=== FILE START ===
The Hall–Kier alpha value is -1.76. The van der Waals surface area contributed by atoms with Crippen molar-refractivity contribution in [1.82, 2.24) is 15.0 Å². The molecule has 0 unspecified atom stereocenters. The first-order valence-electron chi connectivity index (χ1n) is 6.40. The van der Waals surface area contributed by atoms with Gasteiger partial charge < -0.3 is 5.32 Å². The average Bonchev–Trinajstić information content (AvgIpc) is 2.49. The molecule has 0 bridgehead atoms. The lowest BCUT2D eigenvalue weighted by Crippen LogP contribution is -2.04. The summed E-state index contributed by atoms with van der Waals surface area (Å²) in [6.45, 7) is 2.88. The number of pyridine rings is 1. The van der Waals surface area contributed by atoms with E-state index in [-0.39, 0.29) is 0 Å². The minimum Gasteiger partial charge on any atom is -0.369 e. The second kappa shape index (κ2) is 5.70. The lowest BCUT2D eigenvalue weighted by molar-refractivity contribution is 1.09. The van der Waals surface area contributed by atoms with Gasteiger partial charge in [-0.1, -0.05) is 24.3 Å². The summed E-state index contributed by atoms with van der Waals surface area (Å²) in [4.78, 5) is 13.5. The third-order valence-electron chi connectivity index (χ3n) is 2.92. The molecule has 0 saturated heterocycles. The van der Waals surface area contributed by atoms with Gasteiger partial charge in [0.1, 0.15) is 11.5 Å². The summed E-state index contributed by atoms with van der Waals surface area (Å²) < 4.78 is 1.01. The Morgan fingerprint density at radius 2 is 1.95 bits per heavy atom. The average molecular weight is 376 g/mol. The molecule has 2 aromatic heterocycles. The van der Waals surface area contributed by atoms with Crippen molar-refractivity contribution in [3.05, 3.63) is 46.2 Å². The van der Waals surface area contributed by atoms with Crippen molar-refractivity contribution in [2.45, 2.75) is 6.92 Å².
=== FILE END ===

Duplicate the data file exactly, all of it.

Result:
The Hall–Kier alpha value is -1.76. The van der Waals surface area contributed by atoms with Crippen molar-refractivity contribution in [1.82, 2.24) is 15.0 Å². The molecule has 0 unspecified atom stereocenters. The first-order valence-electron chi connectivity index (χ1n) is 6.40. The van der Waals surface area contributed by atoms with Gasteiger partial charge < -0.3 is 5.32 Å². The average Bonchev–Trinajstić information content (AvgIpc) is 2.49. The molecule has 0 bridgehead atoms. The lowest BCUT2D eigenvalue weighted by Crippen LogP contribution is -2.04. The summed E-state index contributed by atoms with van der Waals surface area (Å²) in [6.45, 7) is 2.88. The number of pyridine rings is 1. The van der Waals surface area contributed by atoms with E-state index in [-0.39, 0.29) is 0 Å². The minimum Gasteiger partial charge on any atom is -0.369 e. The second kappa shape index (κ2) is 5.70. The lowest BCUT2D eigenvalue weighted by molar-refractivity contribution is 1.09. The van der Waals surface area contributed by atoms with Gasteiger partial charge in [-0.1, -0.05) is 24.3 Å². The summed E-state index contributed by atoms with van der Waals surface area (Å²) in [4.78, 5) is 13.5. The third-order valence-electron chi connectivity index (χ3n) is 2.92. The molecule has 0 saturated heterocycles. The van der Waals surface area contributed by atoms with Gasteiger partial charge in [0.1, 0.15) is 11.5 Å². The summed E-state index contributed by atoms with van der Waals surface area (Å²) < 4.78 is 1.01. The Morgan fingerprint density at radius 2 is 1.95 bits per heavy atom. The average molecular weight is 376 g/mol. The molecule has 2 aromatic heterocycles. The van der Waals surface area contributed by atoms with Crippen molar-refractivity contribution in [3.05, 3.63) is 46.2 Å². The van der Waals surface area contributed by atoms with Crippen molar-refractivity contribution in [2.45, 2.75) is 6.92 Å².